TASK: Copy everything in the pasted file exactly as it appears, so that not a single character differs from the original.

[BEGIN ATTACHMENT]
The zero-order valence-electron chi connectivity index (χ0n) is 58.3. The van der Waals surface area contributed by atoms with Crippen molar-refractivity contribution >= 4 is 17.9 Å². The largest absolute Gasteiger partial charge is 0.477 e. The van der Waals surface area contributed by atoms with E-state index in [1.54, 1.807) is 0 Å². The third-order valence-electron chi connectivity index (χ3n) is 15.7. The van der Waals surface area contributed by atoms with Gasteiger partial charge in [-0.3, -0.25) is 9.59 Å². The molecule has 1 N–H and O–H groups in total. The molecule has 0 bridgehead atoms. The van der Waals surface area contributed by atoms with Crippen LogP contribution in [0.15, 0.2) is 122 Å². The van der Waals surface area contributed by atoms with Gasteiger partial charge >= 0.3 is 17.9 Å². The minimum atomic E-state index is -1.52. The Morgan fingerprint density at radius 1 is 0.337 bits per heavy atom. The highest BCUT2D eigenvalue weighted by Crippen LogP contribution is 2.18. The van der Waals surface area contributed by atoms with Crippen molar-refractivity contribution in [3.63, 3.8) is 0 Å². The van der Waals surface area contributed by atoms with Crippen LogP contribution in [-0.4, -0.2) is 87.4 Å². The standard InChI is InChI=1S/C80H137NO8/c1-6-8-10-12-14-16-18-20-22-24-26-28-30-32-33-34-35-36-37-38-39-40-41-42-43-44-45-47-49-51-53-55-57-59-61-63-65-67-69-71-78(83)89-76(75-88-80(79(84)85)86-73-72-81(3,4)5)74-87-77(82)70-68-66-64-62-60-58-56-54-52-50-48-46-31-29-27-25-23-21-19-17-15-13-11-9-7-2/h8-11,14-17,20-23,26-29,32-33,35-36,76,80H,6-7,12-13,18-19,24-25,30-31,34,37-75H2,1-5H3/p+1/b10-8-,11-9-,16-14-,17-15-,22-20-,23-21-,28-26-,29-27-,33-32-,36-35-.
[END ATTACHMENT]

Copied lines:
The zero-order valence-electron chi connectivity index (χ0n) is 58.3. The van der Waals surface area contributed by atoms with Crippen molar-refractivity contribution >= 4 is 17.9 Å². The largest absolute Gasteiger partial charge is 0.477 e. The van der Waals surface area contributed by atoms with E-state index in [1.54, 1.807) is 0 Å². The third-order valence-electron chi connectivity index (χ3n) is 15.7. The van der Waals surface area contributed by atoms with Gasteiger partial charge in [-0.3, -0.25) is 9.59 Å². The molecule has 1 N–H and O–H groups in total. The molecule has 0 bridgehead atoms. The van der Waals surface area contributed by atoms with Crippen LogP contribution in [0.15, 0.2) is 122 Å². The van der Waals surface area contributed by atoms with Gasteiger partial charge >= 0.3 is 17.9 Å². The minimum atomic E-state index is -1.52. The Morgan fingerprint density at radius 1 is 0.337 bits per heavy atom. The highest BCUT2D eigenvalue weighted by Crippen LogP contribution is 2.18. The van der Waals surface area contributed by atoms with Crippen molar-refractivity contribution in [3.63, 3.8) is 0 Å². The van der Waals surface area contributed by atoms with Crippen LogP contribution in [-0.4, -0.2) is 87.4 Å². The standard InChI is InChI=1S/C80H137NO8/c1-6-8-10-12-14-16-18-20-22-24-26-28-30-32-33-34-35-36-37-38-39-40-41-42-43-44-45-47-49-51-53-55-57-59-61-63-65-67-69-71-78(83)89-76(75-88-80(79(84)85)86-73-72-81(3,4)5)74-87-77(82)70-68-66-64-62-60-58-56-54-52-50-48-46-31-29-27-25-23-21-19-17-15-13-11-9-7-2/h8-11,14-17,20-23,26-29,32-33,35-36,76,80H,6-7,12-13,18-19,24-25,30-31,34,37-75H2,1-5H3/p+1/b10-8-,11-9-,16-14-,17-15-,22-20-,23-21-,28-26-,29-27-,33-32-,36-35-.